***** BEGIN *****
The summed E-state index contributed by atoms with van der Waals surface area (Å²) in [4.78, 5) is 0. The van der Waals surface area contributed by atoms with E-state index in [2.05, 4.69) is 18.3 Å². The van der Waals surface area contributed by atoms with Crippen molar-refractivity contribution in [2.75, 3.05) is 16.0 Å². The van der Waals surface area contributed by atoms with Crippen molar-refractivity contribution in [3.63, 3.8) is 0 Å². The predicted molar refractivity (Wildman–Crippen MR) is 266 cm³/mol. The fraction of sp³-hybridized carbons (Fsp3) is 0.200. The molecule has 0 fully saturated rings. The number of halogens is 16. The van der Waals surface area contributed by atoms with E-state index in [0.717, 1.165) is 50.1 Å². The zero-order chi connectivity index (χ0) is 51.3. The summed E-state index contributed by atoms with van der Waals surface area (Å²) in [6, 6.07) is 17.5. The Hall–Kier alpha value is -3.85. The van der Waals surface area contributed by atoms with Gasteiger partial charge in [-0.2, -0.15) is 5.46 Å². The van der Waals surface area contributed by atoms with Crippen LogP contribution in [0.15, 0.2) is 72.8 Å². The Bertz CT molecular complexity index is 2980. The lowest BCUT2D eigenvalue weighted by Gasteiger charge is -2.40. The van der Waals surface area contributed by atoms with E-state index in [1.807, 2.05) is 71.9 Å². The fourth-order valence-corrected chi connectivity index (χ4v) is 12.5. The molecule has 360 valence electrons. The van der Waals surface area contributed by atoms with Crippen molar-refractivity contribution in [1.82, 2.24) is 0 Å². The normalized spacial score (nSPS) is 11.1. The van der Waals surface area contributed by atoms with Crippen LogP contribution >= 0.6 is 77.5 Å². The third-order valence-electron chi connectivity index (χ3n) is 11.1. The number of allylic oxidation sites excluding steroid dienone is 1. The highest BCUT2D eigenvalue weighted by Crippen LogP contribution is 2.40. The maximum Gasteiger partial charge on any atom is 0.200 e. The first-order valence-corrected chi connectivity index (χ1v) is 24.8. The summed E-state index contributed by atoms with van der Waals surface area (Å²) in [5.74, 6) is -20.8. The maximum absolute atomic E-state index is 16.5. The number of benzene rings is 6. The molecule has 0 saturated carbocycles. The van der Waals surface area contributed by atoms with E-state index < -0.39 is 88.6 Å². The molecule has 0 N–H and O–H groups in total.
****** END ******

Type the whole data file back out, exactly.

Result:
The summed E-state index contributed by atoms with van der Waals surface area (Å²) in [4.78, 5) is 0. The van der Waals surface area contributed by atoms with E-state index in [2.05, 4.69) is 18.3 Å². The van der Waals surface area contributed by atoms with Crippen molar-refractivity contribution in [2.75, 3.05) is 16.0 Å². The van der Waals surface area contributed by atoms with Crippen molar-refractivity contribution in [3.63, 3.8) is 0 Å². The predicted molar refractivity (Wildman–Crippen MR) is 266 cm³/mol. The fraction of sp³-hybridized carbons (Fsp3) is 0.200. The molecule has 0 fully saturated rings. The number of halogens is 16. The van der Waals surface area contributed by atoms with E-state index in [0.717, 1.165) is 50.1 Å². The zero-order chi connectivity index (χ0) is 51.3. The summed E-state index contributed by atoms with van der Waals surface area (Å²) in [6, 6.07) is 17.5. The Hall–Kier alpha value is -3.85. The van der Waals surface area contributed by atoms with Gasteiger partial charge in [-0.2, -0.15) is 5.46 Å². The van der Waals surface area contributed by atoms with Crippen LogP contribution in [0.15, 0.2) is 72.8 Å². The Bertz CT molecular complexity index is 2980. The lowest BCUT2D eigenvalue weighted by Gasteiger charge is -2.40. The van der Waals surface area contributed by atoms with E-state index in [1.807, 2.05) is 71.9 Å². The fourth-order valence-corrected chi connectivity index (χ4v) is 12.5. The molecule has 360 valence electrons. The van der Waals surface area contributed by atoms with Crippen molar-refractivity contribution in [1.82, 2.24) is 0 Å². The normalized spacial score (nSPS) is 11.1. The van der Waals surface area contributed by atoms with Crippen LogP contribution >= 0.6 is 77.5 Å². The third-order valence-electron chi connectivity index (χ3n) is 11.1. The number of allylic oxidation sites excluding steroid dienone is 1. The highest BCUT2D eigenvalue weighted by Crippen LogP contribution is 2.40. The maximum Gasteiger partial charge on any atom is 0.200 e. The first-order valence-corrected chi connectivity index (χ1v) is 24.8. The summed E-state index contributed by atoms with van der Waals surface area (Å²) in [5.74, 6) is -20.8. The maximum absolute atomic E-state index is 16.5. The number of benzene rings is 6. The molecule has 0 saturated carbocycles. The van der Waals surface area contributed by atoms with E-state index < -0.39 is 88.6 Å². The molecule has 0 N–H and O–H groups in total.